• Protein – Foods high in protein also have a high thermic effect, which means it’s much more difficult for your body to break down into its usable parts. In other words, when you eat protein, you use more calories just during the digestion phase than when you’re eating other things.
  • Omega-3Fish oil can reduce inflammation and cortisol, which in turn helps with fat metabolism and muscle gain.

Sounds like we’re all in for some tasty ways to fire things up. With winter approaching, we’re already thinking about a fiery chili laced with dark chocolate… But while we’re dreaming of things to eat that can boost your metabolism, let’s also think about other ways to do it, including some that might surprise you.

Surprising Other Ways to Boost Your Metabolism

Boosting your metabolism is not just about what you eat. There are other ways to fire it up, so you burn more calories even when resting. Consider these lifestyle changes you can make:

Drink More Water

dumbbells on a rack in a gym
Weight training 2-3 times a week can help boost your metabolism.

Let’s start with a super easy – and probably surprising – one: drink more water to increase your metabolism!  Studies have shown that drinking half a liter (500ml) of water can increase resting metabolism by up to 30%, but only for an hour at a time. How? When we drink, our body goes through a state called thermogenesis to heat the water to body temperature. Using energy to create heat like this requires burning calories, which can in turn boost metabolism. And while the effect only lasts for an hour, you can take advantage of this thermogenesis multiple times a day. So make sure you’ve got your water bottle with you at all times!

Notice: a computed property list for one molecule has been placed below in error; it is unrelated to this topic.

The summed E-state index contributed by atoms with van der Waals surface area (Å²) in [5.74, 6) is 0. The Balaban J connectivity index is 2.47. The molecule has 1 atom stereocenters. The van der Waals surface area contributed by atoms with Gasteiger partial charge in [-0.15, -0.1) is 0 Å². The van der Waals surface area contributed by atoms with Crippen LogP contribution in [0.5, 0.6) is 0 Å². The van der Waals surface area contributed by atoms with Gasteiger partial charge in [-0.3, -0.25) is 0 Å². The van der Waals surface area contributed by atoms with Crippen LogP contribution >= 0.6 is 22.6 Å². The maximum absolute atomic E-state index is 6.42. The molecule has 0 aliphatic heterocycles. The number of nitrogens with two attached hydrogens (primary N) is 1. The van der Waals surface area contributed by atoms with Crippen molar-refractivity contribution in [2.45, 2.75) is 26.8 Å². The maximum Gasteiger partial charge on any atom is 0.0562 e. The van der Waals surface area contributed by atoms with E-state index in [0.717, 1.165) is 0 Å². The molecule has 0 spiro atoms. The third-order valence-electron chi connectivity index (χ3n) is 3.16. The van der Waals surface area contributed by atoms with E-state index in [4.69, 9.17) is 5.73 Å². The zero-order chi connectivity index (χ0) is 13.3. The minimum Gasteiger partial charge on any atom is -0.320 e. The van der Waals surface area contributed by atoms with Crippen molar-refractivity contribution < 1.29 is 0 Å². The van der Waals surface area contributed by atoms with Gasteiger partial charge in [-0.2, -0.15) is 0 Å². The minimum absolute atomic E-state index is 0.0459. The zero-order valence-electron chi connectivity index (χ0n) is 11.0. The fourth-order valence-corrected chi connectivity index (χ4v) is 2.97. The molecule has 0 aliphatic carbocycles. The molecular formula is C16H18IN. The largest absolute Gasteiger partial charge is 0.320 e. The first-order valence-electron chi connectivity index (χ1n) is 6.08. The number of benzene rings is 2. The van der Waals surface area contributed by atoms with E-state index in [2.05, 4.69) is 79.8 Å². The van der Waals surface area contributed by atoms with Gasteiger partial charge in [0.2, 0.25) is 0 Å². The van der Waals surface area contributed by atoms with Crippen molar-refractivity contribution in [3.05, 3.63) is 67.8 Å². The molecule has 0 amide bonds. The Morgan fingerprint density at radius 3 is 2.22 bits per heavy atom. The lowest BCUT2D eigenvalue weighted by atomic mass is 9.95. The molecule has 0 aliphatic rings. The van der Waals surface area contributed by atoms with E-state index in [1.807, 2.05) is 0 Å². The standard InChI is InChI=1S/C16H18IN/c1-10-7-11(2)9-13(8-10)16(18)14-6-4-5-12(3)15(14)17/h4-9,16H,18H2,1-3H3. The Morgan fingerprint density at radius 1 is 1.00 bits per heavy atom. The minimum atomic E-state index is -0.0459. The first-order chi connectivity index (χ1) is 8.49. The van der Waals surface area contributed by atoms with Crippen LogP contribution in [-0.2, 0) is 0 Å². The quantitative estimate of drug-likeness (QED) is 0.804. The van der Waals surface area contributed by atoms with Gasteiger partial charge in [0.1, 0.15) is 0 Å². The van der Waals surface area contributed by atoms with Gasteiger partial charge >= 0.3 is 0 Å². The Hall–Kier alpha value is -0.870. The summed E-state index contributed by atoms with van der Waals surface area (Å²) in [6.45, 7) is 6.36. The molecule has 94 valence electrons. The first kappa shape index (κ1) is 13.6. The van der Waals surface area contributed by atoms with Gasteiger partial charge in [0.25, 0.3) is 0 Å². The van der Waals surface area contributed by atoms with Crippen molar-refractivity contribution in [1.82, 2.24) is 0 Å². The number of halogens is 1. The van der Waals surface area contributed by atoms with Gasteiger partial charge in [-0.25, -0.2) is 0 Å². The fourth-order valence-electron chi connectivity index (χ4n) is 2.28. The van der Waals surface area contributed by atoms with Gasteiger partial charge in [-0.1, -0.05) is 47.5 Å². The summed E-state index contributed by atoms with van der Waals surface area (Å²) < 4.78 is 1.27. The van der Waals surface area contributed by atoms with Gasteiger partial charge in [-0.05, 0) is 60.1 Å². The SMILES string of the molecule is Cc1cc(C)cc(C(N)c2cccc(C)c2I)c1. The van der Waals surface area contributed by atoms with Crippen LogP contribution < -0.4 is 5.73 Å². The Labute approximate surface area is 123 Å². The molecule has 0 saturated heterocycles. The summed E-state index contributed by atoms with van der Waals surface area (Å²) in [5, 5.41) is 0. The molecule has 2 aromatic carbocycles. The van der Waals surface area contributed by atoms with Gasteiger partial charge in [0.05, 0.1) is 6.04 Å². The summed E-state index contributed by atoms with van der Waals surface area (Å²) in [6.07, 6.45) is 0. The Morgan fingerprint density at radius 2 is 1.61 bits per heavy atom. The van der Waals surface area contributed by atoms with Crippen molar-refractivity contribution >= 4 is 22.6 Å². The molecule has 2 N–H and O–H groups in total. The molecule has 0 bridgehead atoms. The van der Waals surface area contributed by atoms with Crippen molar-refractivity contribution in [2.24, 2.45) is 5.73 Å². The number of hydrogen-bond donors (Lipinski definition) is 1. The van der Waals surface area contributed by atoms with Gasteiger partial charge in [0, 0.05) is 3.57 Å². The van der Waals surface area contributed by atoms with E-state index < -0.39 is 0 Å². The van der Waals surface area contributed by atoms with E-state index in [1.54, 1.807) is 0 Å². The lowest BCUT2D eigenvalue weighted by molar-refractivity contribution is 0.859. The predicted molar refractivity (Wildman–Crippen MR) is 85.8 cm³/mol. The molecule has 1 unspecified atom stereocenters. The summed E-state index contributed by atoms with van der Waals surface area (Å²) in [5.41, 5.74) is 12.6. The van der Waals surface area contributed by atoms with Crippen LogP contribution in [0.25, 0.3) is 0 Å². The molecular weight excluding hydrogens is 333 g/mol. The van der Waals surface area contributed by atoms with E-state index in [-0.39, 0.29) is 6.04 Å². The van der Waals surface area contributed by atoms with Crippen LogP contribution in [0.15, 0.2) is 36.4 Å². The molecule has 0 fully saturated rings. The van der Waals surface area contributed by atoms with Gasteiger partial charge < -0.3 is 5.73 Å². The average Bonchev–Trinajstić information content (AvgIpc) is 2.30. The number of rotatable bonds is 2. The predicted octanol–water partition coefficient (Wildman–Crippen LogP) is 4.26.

Build muscle

You were expecting this one, right? But here’s something that might surprise you: if you just lose weight, you could actually end up slowing down your metabolism. What you need to do is also gain lean muscle, also called body recompositioning. And yes, to build muscle you should be doing weight training 2-3 times a week, while eating enough protein to support muscle growth. And if you’re over 50 and a little wary of heavy weights? You can still get a good strength training workout with resistance bands, or even just using your body weight.